Zdrodowska on Hartblay, 'I Was Never Alone or Oporniki: An Ethnographic Play on Disability in Russia'

Author: 
Cassandra Hartblay
Reviewer: 
Magdalena Zdrodowska

Cassandra Hartblay. I Was Never Alone or Oporniki: An Ethnographic Play on Disability in Russia. Toronto: University of Toronto Press, 2020. 218 pp. $75.00 (cloth), ISBN 978-1-4875-8840-3

Reviewed by Magdalena Zdrodowska (Jagiellonian University/Uniwersytet Jagielloński) Published on H-Disability (January, 2022) Commissioned by Iain C. Hutchison (University of Glasgow)

Printable Version: https://www.h-net.org/reviews/showpdf.php?id=56115

In recent years, anthropology and its flagship method, ethnography, were subjects of reconsideration as the imperial and colonial legacy of the discipline cast a shadow on its current state. There was a deeply embedded inequality in the methodology between expert researchers and their subject. This disparity is seen both in gathering data and reporting results in the classical format of academic papers or monographs. This lack of balance has been recognized within the discipline and addressed by approaches such as participatory research, emancipatory research, and performance ethnography, all challenging the traditional modalities of knowledge production. They share this ground with disability studies, which highlights the expertise of people with disabilities.

Cassandra Hartblay’s startling book addresses the problem of agency, expert mediation, and giving voice to the Other in both ethnographic and disability studies knowledge production and writing. I Was Never Alone or Oporniki is the result of field research conducted in a community of people with disabilities living in Russia. It is not, however, a standard ethnographic monograph (a report from the field presented from the distance of an academic professional) but a script of an ethnographic stage play accompanied by a set of additional texts. Hartblay’s narrative gives voice to her interlocutors, turning the interview transcripts into a theatrical script, instead of interweaving them into her academic narrative in which the interlocutors’ words might appear sterile when separated from the expert’s voice by quotation marks. Hartblay withdraws her ethnographer/disability researcher persona from the text, letting the audience experience the voice of the Other, a person of different nationality and with a disability. The act of retracting the researcher’s text of the play exposes the audience to the storytellers themselves and—using the formula of the theatrical script and possibly a performance—remediates the ethnographer’s experience of encounter with the interlocutor and listening to their story. At the same time, this act reveals “ethnography [itself] as a kind of cultural performance” (p. 100).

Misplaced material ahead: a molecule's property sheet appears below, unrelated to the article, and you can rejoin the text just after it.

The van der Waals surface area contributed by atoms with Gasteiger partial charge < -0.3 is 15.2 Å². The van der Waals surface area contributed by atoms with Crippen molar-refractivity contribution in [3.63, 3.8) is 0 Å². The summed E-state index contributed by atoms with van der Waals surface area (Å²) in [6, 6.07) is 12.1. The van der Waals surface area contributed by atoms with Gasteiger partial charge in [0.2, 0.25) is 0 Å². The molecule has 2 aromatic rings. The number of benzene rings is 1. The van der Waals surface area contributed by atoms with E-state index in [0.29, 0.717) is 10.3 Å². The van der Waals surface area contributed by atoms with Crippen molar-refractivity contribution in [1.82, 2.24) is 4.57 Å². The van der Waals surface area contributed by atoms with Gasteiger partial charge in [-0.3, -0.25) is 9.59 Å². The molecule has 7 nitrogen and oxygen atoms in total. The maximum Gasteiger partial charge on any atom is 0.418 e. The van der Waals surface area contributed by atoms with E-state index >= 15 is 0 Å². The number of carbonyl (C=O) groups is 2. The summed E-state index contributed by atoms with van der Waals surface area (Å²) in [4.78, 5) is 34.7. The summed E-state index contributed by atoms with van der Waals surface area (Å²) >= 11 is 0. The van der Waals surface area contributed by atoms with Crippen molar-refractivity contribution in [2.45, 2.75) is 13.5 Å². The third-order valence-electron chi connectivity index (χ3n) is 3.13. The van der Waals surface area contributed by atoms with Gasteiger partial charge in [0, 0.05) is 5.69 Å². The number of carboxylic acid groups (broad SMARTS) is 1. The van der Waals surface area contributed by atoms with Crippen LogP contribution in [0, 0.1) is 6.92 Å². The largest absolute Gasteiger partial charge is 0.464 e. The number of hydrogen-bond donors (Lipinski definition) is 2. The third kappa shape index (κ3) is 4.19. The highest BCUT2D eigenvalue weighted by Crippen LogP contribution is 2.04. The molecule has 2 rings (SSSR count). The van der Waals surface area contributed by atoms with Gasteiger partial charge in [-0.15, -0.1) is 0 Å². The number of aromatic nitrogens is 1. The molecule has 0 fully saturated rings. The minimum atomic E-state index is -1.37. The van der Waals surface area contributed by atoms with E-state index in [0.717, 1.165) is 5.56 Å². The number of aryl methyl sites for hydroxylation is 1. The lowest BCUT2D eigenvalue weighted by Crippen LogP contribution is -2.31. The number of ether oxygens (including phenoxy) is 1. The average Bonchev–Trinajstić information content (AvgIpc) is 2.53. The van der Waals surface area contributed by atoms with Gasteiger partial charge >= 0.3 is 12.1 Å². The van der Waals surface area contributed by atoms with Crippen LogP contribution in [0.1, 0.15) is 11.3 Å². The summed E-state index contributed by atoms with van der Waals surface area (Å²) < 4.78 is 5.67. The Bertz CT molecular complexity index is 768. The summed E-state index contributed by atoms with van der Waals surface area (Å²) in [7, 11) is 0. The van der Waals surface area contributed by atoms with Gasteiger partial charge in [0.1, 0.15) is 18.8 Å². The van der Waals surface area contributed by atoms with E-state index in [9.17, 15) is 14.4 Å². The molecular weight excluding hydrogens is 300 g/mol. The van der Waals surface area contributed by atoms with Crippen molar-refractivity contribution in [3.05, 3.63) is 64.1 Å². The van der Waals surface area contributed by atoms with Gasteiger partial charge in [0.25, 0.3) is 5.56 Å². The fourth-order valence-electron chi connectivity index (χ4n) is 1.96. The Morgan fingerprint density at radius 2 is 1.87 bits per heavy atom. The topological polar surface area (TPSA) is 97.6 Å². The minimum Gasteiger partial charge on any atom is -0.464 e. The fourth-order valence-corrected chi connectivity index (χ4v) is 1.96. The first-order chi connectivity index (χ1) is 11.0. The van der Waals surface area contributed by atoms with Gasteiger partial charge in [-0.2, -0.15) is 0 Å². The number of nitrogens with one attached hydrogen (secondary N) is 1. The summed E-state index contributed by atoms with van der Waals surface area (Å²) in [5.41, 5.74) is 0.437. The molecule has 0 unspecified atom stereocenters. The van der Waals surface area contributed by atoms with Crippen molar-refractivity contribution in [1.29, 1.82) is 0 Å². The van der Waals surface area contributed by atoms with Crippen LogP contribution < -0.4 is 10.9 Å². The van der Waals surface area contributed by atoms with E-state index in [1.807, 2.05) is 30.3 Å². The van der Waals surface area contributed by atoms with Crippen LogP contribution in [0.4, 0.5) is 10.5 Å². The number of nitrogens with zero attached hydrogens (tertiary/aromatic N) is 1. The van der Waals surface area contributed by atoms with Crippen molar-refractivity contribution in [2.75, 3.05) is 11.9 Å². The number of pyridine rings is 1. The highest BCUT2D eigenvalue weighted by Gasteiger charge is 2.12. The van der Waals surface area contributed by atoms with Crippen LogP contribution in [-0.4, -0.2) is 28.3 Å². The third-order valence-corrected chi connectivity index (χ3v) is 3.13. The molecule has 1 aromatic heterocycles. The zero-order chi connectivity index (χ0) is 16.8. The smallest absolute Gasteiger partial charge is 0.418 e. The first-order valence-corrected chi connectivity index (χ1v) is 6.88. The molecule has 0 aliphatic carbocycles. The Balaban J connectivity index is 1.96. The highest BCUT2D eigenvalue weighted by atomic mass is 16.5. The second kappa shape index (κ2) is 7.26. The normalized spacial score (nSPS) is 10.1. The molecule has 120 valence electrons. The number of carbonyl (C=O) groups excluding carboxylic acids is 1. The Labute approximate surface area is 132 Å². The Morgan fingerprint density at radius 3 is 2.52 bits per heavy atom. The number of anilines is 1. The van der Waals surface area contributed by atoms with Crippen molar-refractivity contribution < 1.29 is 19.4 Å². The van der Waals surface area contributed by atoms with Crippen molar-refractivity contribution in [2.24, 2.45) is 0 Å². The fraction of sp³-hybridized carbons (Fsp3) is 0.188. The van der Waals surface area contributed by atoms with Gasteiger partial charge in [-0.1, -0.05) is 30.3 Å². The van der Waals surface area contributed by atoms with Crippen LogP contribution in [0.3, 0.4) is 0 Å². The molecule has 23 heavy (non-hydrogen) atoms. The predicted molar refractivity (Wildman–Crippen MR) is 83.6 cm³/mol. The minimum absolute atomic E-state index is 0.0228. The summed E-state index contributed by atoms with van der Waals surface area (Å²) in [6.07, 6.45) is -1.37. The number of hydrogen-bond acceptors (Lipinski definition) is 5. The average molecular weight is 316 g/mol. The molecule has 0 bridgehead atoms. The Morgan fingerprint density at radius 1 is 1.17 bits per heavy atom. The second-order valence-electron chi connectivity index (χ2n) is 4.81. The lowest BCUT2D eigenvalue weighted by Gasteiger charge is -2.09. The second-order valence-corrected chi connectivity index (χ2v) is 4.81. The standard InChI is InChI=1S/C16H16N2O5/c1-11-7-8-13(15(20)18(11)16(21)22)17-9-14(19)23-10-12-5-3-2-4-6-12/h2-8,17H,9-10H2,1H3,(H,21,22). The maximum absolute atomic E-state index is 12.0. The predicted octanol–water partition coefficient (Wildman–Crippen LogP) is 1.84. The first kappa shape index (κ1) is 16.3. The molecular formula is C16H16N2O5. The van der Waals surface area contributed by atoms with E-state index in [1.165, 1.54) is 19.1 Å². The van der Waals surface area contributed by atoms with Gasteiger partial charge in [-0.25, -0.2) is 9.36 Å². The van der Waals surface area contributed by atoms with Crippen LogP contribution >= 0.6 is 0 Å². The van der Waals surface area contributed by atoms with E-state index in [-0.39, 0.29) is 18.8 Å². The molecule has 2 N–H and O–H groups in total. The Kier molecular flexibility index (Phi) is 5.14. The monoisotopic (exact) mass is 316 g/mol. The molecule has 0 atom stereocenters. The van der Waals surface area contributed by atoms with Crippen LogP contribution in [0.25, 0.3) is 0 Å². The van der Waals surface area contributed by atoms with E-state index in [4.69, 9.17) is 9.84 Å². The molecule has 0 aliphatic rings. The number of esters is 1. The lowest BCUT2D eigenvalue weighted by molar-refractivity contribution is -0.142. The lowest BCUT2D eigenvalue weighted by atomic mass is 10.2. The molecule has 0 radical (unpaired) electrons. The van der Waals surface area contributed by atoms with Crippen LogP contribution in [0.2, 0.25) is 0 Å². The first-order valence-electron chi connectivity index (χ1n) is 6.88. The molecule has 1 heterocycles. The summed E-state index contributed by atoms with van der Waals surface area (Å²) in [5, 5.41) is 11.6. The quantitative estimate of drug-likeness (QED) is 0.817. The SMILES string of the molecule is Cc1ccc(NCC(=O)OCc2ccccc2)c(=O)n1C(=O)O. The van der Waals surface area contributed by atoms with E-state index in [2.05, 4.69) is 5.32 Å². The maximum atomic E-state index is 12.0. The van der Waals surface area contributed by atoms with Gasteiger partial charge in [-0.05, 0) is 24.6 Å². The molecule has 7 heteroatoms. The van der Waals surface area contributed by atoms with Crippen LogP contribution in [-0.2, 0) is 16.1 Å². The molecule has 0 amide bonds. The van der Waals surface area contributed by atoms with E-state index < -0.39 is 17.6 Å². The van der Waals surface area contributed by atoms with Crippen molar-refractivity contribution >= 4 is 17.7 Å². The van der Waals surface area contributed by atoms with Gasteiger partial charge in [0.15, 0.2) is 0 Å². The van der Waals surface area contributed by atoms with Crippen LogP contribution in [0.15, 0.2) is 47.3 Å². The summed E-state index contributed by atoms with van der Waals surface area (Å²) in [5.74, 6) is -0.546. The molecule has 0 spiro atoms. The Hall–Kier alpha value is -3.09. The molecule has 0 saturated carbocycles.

I Was Never Alone or Oporniki consists of three parts. The first is the play script, which is preceded by the production history and a description of the cast of characters. The script includes six portraits—of Vera, Vakas, Alina, Sergei, Rudak, and Anya—that take the form of monologues. The settings—apartment, music club, or coffee place—are provided and described. The author encrusts the text with “Russianness,” stating that some props or elements of the scenography come from the “Soviet era,” just as she intersperses monologue with Russian words, sentences, and dialogues (transliterated from Cyrillic, provided with phonetic transcription and translation). Particular portraits/monologues vary in length. Sometimes they are interrupted with the utterances of other characters, such as in the case of Alina’s mother, who orbits Alina, resonating with her daughter’s story; or the case of Rudak, who occasionally chats with a drummer while their band is getting ready for a concert. All characters are positioned self-consciously in front of the audience, addressing it directly and constructing it as foreign, non-Russian.

The leading theme of the monologues is the lived experience of the characters as people with disabilities in Russia. They relate to the isolation, to the representation of people with similar disabilities in media and popular culture, to the inaccessibility of public spaces and services or adjustments that Jay Dolmage would call passive-aggressive.[1] Most prominently, however, they relate to friends, people they encounter, clients, or parents—the latter often overcontrolling and overprotecting them (Sergei repeatedly ignores his mother’s calls and, as also do other characters, imitates their conversations). The characters are part of the social network that accompanies and supports them—the first part of the title, I Was Never Alone, signals this kind of support and protection. At the same time, the characters themselves are significant elements of these networks; they sustain them and contribute to creating “nonnormative interdependencies and kinship relations” (p. 94). This is addressed by the second part of the title, Oporniki, which in Russian suggests an element that supports a construction. The reciprocity of social interactions and relationships, highlighted by the title of the book and repeatedly referred to by the author, seems one of the most prominent elements of the book that reimagines disability “as a source of strength and social interconnections” (p. 95). The script is followed by a set of photographs presenting a city in which the field research was conducted, images documenting the process of script creation together with the interlocutors, and finally, documentation of the stage readings of the script in the United States and in Russia.